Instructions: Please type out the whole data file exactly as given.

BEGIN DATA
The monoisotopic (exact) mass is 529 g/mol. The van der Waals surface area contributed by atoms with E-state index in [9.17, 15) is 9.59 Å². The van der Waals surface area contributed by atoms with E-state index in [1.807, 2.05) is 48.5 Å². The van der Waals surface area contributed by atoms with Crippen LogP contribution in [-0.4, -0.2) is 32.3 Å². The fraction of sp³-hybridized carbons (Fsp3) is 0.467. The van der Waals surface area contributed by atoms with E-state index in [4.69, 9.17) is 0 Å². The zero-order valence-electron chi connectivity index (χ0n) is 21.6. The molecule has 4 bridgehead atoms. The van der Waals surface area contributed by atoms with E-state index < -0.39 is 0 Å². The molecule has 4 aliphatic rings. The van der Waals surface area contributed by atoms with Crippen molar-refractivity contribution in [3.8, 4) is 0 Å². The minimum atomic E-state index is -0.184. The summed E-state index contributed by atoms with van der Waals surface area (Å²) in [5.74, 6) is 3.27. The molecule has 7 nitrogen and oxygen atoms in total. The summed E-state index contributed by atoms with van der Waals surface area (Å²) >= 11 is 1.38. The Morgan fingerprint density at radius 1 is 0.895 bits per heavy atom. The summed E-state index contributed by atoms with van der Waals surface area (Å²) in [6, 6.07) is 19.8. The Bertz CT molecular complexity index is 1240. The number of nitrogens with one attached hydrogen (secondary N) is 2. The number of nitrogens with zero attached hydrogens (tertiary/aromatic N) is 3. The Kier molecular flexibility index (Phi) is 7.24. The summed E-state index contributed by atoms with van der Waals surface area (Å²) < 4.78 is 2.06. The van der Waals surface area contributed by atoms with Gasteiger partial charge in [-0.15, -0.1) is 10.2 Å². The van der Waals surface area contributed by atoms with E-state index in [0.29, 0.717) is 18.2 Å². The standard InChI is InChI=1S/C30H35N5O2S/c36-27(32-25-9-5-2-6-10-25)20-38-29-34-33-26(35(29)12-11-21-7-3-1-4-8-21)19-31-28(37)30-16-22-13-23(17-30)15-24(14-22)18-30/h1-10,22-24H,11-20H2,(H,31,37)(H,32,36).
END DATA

The monoisotopic (exact) mass is 529 g/mol. The van der Waals surface area contributed by atoms with E-state index in [9.17, 15) is 9.59 Å². The van der Waals surface area contributed by atoms with E-state index in [1.807, 2.05) is 48.5 Å². The van der Waals surface area contributed by atoms with Crippen LogP contribution in [-0.4, -0.2) is 32.3 Å². The fraction of sp³-hybridized carbons (Fsp3) is 0.467. The van der Waals surface area contributed by atoms with E-state index in [4.69, 9.17) is 0 Å². The zero-order valence-electron chi connectivity index (χ0n) is 21.6. The molecule has 4 bridgehead atoms. The van der Waals surface area contributed by atoms with E-state index < -0.39 is 0 Å². The molecule has 4 aliphatic rings. The van der Waals surface area contributed by atoms with Crippen molar-refractivity contribution in [3.8, 4) is 0 Å². The minimum atomic E-state index is -0.184. The summed E-state index contributed by atoms with van der Waals surface area (Å²) in [5.74, 6) is 3.27. The molecule has 7 nitrogen and oxygen atoms in total. The summed E-state index contributed by atoms with van der Waals surface area (Å²) >= 11 is 1.38. The Morgan fingerprint density at radius 1 is 0.895 bits per heavy atom. The summed E-state index contributed by atoms with van der Waals surface area (Å²) in [6, 6.07) is 19.8. The Bertz CT molecular complexity index is 1240. The number of nitrogens with one attached hydrogen (secondary N) is 2. The number of nitrogens with zero attached hydrogens (tertiary/aromatic N) is 3. The Kier molecular flexibility index (Phi) is 7.24. The summed E-state index contributed by atoms with van der Waals surface area (Å²) < 4.78 is 2.06. The van der Waals surface area contributed by atoms with Gasteiger partial charge in [-0.15, -0.1) is 10.2 Å². The van der Waals surface area contributed by atoms with E-state index in [0.29, 0.717) is 18.2 Å². The standard InChI is InChI=1S/C30H35N5O2S/c36-27(32-25-9-5-2-6-10-25)20-38-29-34-33-26(35(29)12-11-21-7-3-1-4-8-21)19-31-28(37)30-16-22-13-23(17-30)15-24(14-22)18-30/h1-10,22-24H,11-20H2,(H,31,37)(H,32,36).